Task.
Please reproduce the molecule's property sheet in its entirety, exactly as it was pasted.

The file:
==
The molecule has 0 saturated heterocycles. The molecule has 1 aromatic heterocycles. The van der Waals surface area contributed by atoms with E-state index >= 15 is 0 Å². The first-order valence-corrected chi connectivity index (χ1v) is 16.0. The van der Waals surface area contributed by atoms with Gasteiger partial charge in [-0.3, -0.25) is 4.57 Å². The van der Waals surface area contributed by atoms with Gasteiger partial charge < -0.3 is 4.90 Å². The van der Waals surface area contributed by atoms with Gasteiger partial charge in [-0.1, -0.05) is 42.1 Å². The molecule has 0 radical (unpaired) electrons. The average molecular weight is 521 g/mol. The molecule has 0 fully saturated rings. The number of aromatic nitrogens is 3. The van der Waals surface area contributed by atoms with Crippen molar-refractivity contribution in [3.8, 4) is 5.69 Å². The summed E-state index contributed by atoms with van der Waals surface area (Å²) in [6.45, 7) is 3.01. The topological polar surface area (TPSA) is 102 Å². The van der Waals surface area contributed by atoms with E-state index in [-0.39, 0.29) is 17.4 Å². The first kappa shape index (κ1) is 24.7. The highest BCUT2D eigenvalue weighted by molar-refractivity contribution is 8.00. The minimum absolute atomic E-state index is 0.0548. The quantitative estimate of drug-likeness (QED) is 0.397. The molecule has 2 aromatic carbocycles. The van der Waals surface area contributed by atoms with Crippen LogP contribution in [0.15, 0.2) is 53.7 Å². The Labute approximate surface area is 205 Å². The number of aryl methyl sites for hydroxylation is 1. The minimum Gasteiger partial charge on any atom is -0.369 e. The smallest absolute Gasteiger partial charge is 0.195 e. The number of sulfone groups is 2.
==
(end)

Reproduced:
The molecule has 0 saturated heterocycles. The molecule has 1 aromatic heterocycles. The van der Waals surface area contributed by atoms with E-state index >= 15 is 0 Å². The first-order valence-corrected chi connectivity index (χ1v) is 16.0. The van der Waals surface area contributed by atoms with Gasteiger partial charge in [-0.3, -0.25) is 4.57 Å². The van der Waals surface area contributed by atoms with Gasteiger partial charge < -0.3 is 4.90 Å². The van der Waals surface area contributed by atoms with Gasteiger partial charge in [-0.1, -0.05) is 42.1 Å². The molecule has 0 radical (unpaired) electrons. The average molecular weight is 521 g/mol. The molecule has 0 fully saturated rings. The number of aromatic nitrogens is 3. The van der Waals surface area contributed by atoms with Crippen molar-refractivity contribution in [3.8, 4) is 5.69 Å². The summed E-state index contributed by atoms with van der Waals surface area (Å²) in [6.45, 7) is 3.01. The topological polar surface area (TPSA) is 102 Å². The van der Waals surface area contributed by atoms with E-state index in [-0.39, 0.29) is 17.4 Å². The first kappa shape index (κ1) is 24.7. The highest BCUT2D eigenvalue weighted by molar-refractivity contribution is 8.00. The minimum absolute atomic E-state index is 0.0548. The quantitative estimate of drug-likeness (QED) is 0.397. The molecule has 2 aromatic carbocycles. The van der Waals surface area contributed by atoms with Crippen LogP contribution in [0.15, 0.2) is 53.7 Å². The Labute approximate surface area is 205 Å². The number of aryl methyl sites for hydroxylation is 1. The minimum Gasteiger partial charge on any atom is -0.369 e. The smallest absolute Gasteiger partial charge is 0.195 e. The number of sulfone groups is 2.